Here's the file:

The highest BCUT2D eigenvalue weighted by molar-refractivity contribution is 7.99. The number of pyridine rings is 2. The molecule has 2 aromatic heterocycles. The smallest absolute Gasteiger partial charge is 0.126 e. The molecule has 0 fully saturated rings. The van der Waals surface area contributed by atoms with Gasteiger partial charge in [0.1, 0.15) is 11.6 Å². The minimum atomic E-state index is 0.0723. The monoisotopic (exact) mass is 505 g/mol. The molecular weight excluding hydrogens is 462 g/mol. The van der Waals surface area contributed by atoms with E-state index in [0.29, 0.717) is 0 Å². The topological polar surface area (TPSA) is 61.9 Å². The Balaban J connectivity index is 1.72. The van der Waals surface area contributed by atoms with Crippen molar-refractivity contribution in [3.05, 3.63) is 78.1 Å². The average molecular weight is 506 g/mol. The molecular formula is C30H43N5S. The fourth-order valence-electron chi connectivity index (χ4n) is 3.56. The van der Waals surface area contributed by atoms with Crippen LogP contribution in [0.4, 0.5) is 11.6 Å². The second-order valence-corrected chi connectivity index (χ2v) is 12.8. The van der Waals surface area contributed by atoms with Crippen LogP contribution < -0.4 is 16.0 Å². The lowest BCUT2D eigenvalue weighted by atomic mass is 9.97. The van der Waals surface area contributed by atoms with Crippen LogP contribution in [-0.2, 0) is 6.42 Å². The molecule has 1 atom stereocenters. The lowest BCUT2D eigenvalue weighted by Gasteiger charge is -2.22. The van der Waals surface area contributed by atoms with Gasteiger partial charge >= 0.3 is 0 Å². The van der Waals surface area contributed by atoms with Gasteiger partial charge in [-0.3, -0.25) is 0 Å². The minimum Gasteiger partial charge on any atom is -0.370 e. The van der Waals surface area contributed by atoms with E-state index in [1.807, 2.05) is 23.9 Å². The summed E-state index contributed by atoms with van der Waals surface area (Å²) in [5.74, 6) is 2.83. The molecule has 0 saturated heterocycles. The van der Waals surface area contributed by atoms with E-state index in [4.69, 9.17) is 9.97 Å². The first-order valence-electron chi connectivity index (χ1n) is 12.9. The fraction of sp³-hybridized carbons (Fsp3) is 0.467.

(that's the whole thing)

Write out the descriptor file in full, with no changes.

The highest BCUT2D eigenvalue weighted by molar-refractivity contribution is 7.99. The number of pyridine rings is 2. The molecule has 2 aromatic heterocycles. The smallest absolute Gasteiger partial charge is 0.126 e. The molecule has 0 fully saturated rings. The van der Waals surface area contributed by atoms with Gasteiger partial charge in [0.1, 0.15) is 11.6 Å². The minimum atomic E-state index is 0.0723. The monoisotopic (exact) mass is 505 g/mol. The molecular weight excluding hydrogens is 462 g/mol. The van der Waals surface area contributed by atoms with E-state index in [0.29, 0.717) is 0 Å². The topological polar surface area (TPSA) is 61.9 Å². The Balaban J connectivity index is 1.72. The van der Waals surface area contributed by atoms with Crippen molar-refractivity contribution in [3.05, 3.63) is 78.1 Å². The average molecular weight is 506 g/mol. The molecular formula is C30H43N5S. The fourth-order valence-electron chi connectivity index (χ4n) is 3.56. The van der Waals surface area contributed by atoms with Crippen LogP contribution in [0.4, 0.5) is 11.6 Å². The second-order valence-corrected chi connectivity index (χ2v) is 12.8. The van der Waals surface area contributed by atoms with Crippen LogP contribution < -0.4 is 16.0 Å². The lowest BCUT2D eigenvalue weighted by atomic mass is 9.97. The van der Waals surface area contributed by atoms with Crippen LogP contribution in [-0.2, 0) is 6.42 Å². The molecule has 1 atom stereocenters. The lowest BCUT2D eigenvalue weighted by Gasteiger charge is -2.22. The van der Waals surface area contributed by atoms with Gasteiger partial charge >= 0.3 is 0 Å². The van der Waals surface area contributed by atoms with Gasteiger partial charge in [-0.3, -0.25) is 0 Å². The minimum Gasteiger partial charge on any atom is -0.370 e. The van der Waals surface area contributed by atoms with E-state index in [1.807, 2.05) is 23.9 Å². The summed E-state index contributed by atoms with van der Waals surface area (Å²) in [5.74, 6) is 2.83. The molecule has 0 saturated heterocycles. The van der Waals surface area contributed by atoms with E-state index in [4.69, 9.17) is 9.97 Å². The first-order valence-electron chi connectivity index (χ1n) is 12.9. The fraction of sp³-hybridized carbons (Fsp3) is 0.467.